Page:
The Need

Mankato is home to regional distribution centers and therefore sees a steady stream of trucks hauling fresh produce, meats, and other foods for delivery. If a pallet tips over in the truck, or the order is incorrect, or there is a tiny bit of mold on a single strawberry, edible food may be denied for delivery at the Distribution Center. When this happens, the food on the truck is destined for the landfill unless the driver can find an organization to take it.

While there are several local organizations that have long served as hubs for food donations from truck drivers, as well as from local farmers and other retailers, these organizations face storage space and processing constraints that limit their ability to accept and distribute all of the available food, especially fresh produce and meats, before it goes bad. Food that cannot be distributed may go to local livestock producers for animal feed or into the compost stream.

SCMNFR has the capacity to accept and store large donations and process fresh foods into ready-made meals for distribution by community partners, thereby ensuring that even more food is rescued for human consumption and used to address food and nutrition insecurity in South Central Minnesota.


May 2019

Wooden Spoon Owner Natasha Frost and Executive Chef Brigette (B) Rasmussen received a call from Mankato Youth Place Director Erin Simmons about three pallets (one and a half tons) of raw chicken that were turned away from regional distribution centers and headed for the landfill. They accepted the chicken and processed it to be used by Mankato Youth Place and other local nonprofits that provide food to community members in need.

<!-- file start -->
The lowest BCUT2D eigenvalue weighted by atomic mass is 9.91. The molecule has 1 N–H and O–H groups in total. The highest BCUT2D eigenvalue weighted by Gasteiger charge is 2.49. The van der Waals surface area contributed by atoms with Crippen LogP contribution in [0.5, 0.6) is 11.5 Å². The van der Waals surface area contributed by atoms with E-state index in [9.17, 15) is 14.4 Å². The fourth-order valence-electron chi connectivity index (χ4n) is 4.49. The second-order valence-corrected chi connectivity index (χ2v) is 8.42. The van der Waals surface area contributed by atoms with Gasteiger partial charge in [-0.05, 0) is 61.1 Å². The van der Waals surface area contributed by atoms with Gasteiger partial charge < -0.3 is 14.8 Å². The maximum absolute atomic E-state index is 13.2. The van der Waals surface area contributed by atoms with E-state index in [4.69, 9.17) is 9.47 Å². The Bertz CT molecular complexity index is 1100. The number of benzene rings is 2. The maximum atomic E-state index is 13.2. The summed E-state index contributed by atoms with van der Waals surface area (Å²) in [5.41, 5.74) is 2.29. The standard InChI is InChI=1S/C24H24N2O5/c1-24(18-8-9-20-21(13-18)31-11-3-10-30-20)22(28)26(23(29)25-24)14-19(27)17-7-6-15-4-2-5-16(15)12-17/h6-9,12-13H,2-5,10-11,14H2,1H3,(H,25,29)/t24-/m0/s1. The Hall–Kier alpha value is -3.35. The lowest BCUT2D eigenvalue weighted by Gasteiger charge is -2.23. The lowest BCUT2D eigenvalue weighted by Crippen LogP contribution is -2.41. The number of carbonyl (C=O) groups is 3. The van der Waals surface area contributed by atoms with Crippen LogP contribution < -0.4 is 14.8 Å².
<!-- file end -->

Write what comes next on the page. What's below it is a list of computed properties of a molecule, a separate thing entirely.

May 2019 – March 2020

Wooden Spoon began building a community-led food recovery effort, working with local nonprofits, coalitions, and individuals who are committed to ensuring that quality food is not wasted and instead gets to those in need.

October 2020

Wooden Spoon secured the first grant to support the food recovery effort from the Minnesota Pollution Control Agency. The grant was used for infrastructure improvements, including expanding an existing space and purchasing a large refrigerator and freezer, which allowed for enhanced operations and expansion into recovering fresh produce.

May 2021

Under the leadership of Mankato Youth Place Director Erin Simmons, the food recovery effort began a formalized volunteer system and expanded into producing ready-made meals for distribution by partner organizations, coalitions, and individuals.

August 2021

After many meetings, a group of interested stakeholders determined that a new nonprofit should be formed to carry forth the food recovery effort. The SCMNFR Board of Directors was formed and work began to file for nonprofit status.

March 2022

SCMNFR received nonprofit status. SCMNFR entered into a formal agreement with Wooden Spoon to continue managing day-to-day food recovery operations.